In this arrangement of O God, our help in ages past I have found what looks like a breaking of the rule of harmony. In bar 1 we have I/3-vi. The tenor leaps up to C and the Soprano does the same. Isn't that a breaking of the rules of four-part harmony? It sounds like the tenor actually should have walked up to A instead of C. How should the voices in I/3 have moved to the next chord and what chord should that have been?
Well, this is a piano reduction where the voicing is absent. My guess is that the tenor is supposed to leap to E (well in the tenor realm) while the alto sticks with its previous tenacity at C. In which case this would be a voice inversion in singing and not a strict violation of "no octave parallels, please". Check the vocal score for comparison. Of course, if your interpretation is right also for the vocal score, that is a pretty bland case of octave parallels.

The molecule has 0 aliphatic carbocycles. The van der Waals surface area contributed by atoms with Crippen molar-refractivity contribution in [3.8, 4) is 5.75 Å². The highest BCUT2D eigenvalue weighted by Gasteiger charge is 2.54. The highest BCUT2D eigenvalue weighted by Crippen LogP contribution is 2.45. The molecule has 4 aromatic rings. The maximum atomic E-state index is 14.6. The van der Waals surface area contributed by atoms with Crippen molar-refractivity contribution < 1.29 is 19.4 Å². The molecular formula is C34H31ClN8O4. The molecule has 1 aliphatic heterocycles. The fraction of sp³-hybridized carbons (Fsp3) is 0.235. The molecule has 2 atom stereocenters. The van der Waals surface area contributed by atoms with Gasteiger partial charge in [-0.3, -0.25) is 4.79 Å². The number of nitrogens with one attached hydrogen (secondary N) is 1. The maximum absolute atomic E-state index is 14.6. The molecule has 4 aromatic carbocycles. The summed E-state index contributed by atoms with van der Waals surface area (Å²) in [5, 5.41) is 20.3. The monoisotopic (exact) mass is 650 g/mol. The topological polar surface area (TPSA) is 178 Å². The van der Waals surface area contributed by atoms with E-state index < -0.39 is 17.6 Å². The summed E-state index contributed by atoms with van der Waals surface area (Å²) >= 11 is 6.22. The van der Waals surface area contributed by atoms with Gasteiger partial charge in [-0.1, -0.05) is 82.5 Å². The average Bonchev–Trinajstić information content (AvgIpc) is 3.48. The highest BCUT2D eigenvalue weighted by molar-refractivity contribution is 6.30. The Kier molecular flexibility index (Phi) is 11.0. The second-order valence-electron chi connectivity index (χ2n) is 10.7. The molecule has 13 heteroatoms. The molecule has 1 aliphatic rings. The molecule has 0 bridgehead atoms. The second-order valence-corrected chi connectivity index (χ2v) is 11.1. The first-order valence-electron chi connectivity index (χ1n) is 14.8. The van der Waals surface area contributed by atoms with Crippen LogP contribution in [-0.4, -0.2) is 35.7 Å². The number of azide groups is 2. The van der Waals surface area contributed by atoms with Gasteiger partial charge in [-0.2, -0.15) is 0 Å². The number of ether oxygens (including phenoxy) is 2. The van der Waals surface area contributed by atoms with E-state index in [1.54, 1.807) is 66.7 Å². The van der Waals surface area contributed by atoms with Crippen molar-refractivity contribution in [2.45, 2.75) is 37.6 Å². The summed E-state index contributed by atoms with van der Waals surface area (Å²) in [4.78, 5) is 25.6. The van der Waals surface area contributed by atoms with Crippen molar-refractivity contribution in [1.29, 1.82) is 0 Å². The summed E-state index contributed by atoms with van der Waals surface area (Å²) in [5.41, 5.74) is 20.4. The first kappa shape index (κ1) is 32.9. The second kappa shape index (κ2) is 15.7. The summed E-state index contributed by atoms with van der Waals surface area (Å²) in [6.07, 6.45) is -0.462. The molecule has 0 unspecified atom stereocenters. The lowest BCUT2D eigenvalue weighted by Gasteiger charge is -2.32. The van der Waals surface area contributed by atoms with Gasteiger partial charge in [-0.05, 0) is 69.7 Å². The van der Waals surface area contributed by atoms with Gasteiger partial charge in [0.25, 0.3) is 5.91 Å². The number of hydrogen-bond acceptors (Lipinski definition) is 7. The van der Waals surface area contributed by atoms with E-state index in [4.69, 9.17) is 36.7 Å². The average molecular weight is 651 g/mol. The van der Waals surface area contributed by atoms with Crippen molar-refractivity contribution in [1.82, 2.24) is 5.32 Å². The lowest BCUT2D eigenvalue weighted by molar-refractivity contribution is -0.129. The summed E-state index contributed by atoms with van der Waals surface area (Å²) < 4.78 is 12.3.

[Edit] After looking for the score online, I've seen a version where the chord before the leap does not have the G in the tenor (which presumably shares the E with the bass). There are other places in the score with just 3 different notes in the voices, so this seems like a simpler explanation. However, the version I found is also without lyrics, so it may also be the case that it is a different piano reduction where the arranger ripped out the octave parallel.
So finding a vocal variant still seems like the smartest idea.
How should the voices in I/3 have moved to the next chord and what chord should that have been?
I think this is a more pleasant solution:
[PDF] O God, Our Help in Ages Past - Hymnary.org
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